Like many things that are “good for us” or, in this case, good for the planet, the concept of eco underwear calls to mind a degree of sobriety – pasty briefs and dowdy, shapeless bralettes. But if the ongoing vogue for upcycling has taught us anything, it’s that a conscious wardrobe doesn’t have to be without style.
Take El Bras, the London-based lingerie brand creating simple yet stylish made-to-order sets using vintage and deadstock fabrics. When El Domoney launched the brand four years ago, she was balancing the business with a career working for environmental organisations, which fed into her drive to create consciously crafted unmentionables. “People want to feel connected to the objects they own,” she says of the increased interest in her sustainably minded designs. “Small-batch underwear means you can own something that is unique, and you know who makes your clothes.”
Rest assured, as fellow underwear upcycler Anekdot explains, that using repurposed fabric isn’t the same as slipping into a pair of someone’s old pants; materials are sourced from production leftovers and offcuts. In Anekdot’s case, this includes scraps of fabric originally made for brands from the ’80s, while Brighton-based Ayten Gasson crafts its underwear from vintage lace and peace silk. “Every time a fabric runs out there’s an excitement in hunting down and handpicking the next,” adds Domoney.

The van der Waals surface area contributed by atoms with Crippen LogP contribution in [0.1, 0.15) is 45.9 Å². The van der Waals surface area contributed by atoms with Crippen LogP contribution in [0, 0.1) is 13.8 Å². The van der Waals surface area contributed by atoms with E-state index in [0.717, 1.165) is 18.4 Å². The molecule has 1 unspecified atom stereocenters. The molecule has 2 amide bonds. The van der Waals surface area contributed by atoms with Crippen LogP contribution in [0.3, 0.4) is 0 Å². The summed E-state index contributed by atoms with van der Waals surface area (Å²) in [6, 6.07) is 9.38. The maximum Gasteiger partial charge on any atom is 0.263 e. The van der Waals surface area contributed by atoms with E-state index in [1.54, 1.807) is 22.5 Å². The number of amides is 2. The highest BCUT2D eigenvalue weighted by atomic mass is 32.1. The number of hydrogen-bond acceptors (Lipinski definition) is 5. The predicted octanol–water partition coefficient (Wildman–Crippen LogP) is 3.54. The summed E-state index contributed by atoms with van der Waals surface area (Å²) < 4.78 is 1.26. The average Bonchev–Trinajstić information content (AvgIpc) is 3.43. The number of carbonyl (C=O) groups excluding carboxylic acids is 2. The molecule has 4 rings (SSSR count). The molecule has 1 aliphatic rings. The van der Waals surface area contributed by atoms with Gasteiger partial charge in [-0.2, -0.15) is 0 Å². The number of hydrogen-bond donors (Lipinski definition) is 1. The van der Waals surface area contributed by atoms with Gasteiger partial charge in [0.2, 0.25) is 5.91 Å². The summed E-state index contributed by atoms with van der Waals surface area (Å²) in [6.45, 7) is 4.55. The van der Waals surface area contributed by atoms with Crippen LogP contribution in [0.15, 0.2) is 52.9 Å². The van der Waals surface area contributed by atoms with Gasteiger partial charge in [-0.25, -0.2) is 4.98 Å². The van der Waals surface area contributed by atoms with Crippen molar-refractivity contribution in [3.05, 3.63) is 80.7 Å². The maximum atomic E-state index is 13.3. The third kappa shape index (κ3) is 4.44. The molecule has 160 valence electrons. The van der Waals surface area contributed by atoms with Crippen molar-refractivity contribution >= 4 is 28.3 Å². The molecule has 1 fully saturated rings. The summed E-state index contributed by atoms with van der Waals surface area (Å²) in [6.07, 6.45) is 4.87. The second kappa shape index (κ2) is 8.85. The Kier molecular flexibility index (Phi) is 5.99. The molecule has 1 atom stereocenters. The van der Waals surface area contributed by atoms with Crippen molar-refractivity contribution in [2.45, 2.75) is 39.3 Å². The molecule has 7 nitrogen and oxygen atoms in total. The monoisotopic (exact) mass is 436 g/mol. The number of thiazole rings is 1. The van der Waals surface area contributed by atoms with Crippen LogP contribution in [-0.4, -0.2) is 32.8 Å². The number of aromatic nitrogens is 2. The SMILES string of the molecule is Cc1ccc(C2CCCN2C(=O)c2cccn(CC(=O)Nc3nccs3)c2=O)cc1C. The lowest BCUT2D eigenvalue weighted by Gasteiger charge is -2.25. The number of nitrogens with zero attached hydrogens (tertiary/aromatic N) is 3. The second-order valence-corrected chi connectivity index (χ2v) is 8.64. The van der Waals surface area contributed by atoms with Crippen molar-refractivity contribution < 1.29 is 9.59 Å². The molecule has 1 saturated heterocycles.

Comfortable underwear has perhaps never felt so needed, with many brands and stores reporting spikes in revenue over the past year. But with demand comes textile waste – a figure that in 2017 stood at around 92m tonnes a year within the fashion industry, according to the Pulse Report. This is a point that former lingerie buyer Georgia Larsen, who launched Dora Larsen in 2016, is attempting to offset with her colourful, comfortable bras fashioned from recycled lace and organic, OEKO-TEX certified cotton. Any pieces left unsold are donated to the Scottish charity Smalls For All.
Working on a smaller scale allows designers to control excess. This is the logic behind Jo Rossell’s eponymous brand, which utilises reputable mills, family-run factories and certified fabrics. Rossell’s collection was born out of a desire for “a non-wired bra that still gave support, looked chic and was made from natural fibres”. Her creations are all that you might hope for from a former designer at Margaret Howell and Calvin Klein: smart, simple and quietly sexy. Sounds like eco underwear finally got its upgrade.